Christian Nationalism: Doug Wilson Answers Critics in Tucker Carlson Interview

“Christians invented the separation of church and state. That’s our doctrine. But, what people today mean about church and state, is a separation of God and state; morality and state.”

Doug Wilson’s, April 15, Tucker Carlson interview hit hard against the pastor’s critics.

The one-hour-long interview focused on the oft-misunderstood term, Christian Nationalism.

Wilson defined the term, shared the Gospel, and then took time to answer accusations and correct assumptions.

Among his critics are those in ministry who think Wilson’s blunt talk lacks ‘”‘winsome’ tact.

Wilson’s favourite heckler – editor-in-chief of Christianity Today – Russell Moore, demonstrates those who’d rather see the Moscow, Idaho, pastor gagged than given a primetime platform.

Moore’s problems with Wilson go back to the latter opposing overreach during the government’s response to COVID.

Wilson opposed locking down churches “sacrificially,” and questioned the manipulative – “loving neighbour” – tokenism telling people to take the experimental jab.

More recently, Russell Moore has likened Wilson’s straight talk to Donald Trump’s abrasiveness, arguing that Wilson is “vulgar,” “cartoonish,” and “creepy.”

Moore made those comments in March.

Writing for CT, he argued that Christian witness is being watered down.

There, Moore lamented the death of happy-clapping Ned Flanders’ Christianity, suggesting we should aspire to emulate “his awkward purity of speech.”

This, he implied, is because the Church is returning to a (more biblical) – robust, masculine Christianity, with the likes of Doug Wilson at the helm.

In the same article, Moore raised alarm about, “boobs and beer,” “white evangelical subculture.”

He even took issue with the “let’s go Brandon” euphemism, stating, there was a “coarsening and character-debasing…vulgarization of the Right.”

Moore then attached himself to the chorus of concerned voices chanting, “I don’t like your tone.”

For Moore, where Michael W. Smith should be the emblem of Christian etiquette, and identity, there’s Doug Wilson, Joe Rogan, and Kid Rock.

Moore’s affiliations are well-known.

He’s soft on the left, and, by all appearances, tends to mix The Gospel with an affection for the Marxian-Woke worldview.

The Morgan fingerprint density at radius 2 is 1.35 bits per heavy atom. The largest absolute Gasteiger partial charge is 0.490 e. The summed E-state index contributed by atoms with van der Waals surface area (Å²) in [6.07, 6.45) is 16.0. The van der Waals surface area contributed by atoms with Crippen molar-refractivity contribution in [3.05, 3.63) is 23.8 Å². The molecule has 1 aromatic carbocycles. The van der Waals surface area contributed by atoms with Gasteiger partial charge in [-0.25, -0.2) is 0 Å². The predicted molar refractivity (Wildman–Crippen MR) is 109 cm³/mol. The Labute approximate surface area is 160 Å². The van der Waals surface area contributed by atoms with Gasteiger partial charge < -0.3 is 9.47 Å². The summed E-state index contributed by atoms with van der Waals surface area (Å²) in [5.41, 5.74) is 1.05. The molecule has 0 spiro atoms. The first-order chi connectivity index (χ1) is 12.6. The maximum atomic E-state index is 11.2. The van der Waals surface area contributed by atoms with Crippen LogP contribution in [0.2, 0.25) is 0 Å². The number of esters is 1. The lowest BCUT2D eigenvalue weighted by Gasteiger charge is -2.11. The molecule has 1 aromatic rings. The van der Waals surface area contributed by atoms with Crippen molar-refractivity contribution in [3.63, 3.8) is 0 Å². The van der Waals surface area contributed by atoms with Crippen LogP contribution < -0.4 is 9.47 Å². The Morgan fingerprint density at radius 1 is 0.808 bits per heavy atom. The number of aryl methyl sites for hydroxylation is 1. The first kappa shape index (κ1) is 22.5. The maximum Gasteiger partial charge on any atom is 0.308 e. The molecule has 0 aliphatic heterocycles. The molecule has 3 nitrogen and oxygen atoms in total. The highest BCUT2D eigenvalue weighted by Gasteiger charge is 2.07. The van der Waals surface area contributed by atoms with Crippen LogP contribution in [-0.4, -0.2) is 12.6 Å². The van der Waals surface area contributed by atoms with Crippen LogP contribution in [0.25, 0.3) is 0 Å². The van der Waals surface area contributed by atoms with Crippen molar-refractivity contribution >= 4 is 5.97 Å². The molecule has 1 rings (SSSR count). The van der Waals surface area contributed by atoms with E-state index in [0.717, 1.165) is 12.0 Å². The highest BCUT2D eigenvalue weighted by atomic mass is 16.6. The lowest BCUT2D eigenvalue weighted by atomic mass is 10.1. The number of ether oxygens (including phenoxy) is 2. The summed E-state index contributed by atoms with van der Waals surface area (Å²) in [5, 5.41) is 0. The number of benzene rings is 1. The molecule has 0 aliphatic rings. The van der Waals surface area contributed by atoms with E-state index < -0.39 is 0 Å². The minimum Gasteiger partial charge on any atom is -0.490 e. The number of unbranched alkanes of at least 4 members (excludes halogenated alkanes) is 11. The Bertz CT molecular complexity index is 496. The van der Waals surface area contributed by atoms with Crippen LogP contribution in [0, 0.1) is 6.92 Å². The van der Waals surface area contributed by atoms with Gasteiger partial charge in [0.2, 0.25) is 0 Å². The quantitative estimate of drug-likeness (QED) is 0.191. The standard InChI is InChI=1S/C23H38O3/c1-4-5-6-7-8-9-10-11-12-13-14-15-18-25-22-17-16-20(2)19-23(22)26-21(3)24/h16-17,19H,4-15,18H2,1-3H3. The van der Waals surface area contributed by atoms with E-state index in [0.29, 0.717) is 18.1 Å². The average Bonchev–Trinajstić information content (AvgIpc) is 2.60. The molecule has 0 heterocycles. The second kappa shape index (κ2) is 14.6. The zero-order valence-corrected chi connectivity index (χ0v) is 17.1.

The Christianity Today editor has illustrated this by repeatedly signalling out “white evangelicals,” and dismissing the idea of a “Christian America.”

Moore has also equated Jesus’ teaching with progressive “liberalism,” and because of his anti-Trump activism, finds favour with America’s rabidly dishonest leftwing media.

Ultimately, like Trump, Moore sees Wilson as a threat to Christian witness.

Talking with Tucker Carlson, Wilson addressed this, saying, he’s used to the name-calling.

To try and defend them all would be like putting lipstick on a pig.

Christian Nationalist, he said, was another one of those misapplied terms used to berate people who disagree with the left.

Asked about Moore falsely accusing him of being an “aspiring theocrat,” the pastor replied,

“When people say, I want to be a “theocrat,” they’re thinking of ecclesiocracy – a nation ruled by priests – something like Iran, with a bunch of reformed weird beards jamming religion down people’s throats.

“Christian nationalism isn’t about this; we don’t want Christian Ayatolas. What most people call a theocracy, is actually an ecclesiocracy.”

Note, he added, “Christians invented the separation of church and state. That’s our doctrine.

“But, what people today mean about church and state, is a separation of God and state; morality and state.”

They mean a “separation of ultimate truth claims and state.

“Who wants to live under that?

“Ultimately you cannot separate ultimate truth claims and the state. It cannot be done.”

People need to be anchored to objective morality.

“There has never been an atheist country that was not a hellhole,” Wilson added.

“Societies have to function on the basis of a shared moral consensus….”

The brilliance of this interview isn’t just Wilson’s responses, it’s how Wilson graciously answers his critics and shares the Gospel from a main stage.

He’s annulled the rants of Doug Wilson derangement syndrome and defied the “that’s not Christian” tone police offensives from leaders like Russell Moore.

Martyrdom in a Roman coliseum aside, Christian witness today, doesn’t get much more bigger, louder, or bolder.

As Caldron Pool boss, Ben Davis, quipped, “While ‘respectable,’ vxxinated, evangellyfish Christianity is busy blogging about finding Christ in Taylor Swift lyrics, Tucker Carlson and Doug Wilson brought the unadulterated Gospel to more than 4 million people in less than 24 hours.

“Brethren, the choice is clear.”

To quote Charles Spurgeon, “A spark is fire. A sentence of truth has heaven in it. Do what you do right thoroughly, pray over it, and leave the result to God.”

Listen to the full interview on Spotify here:

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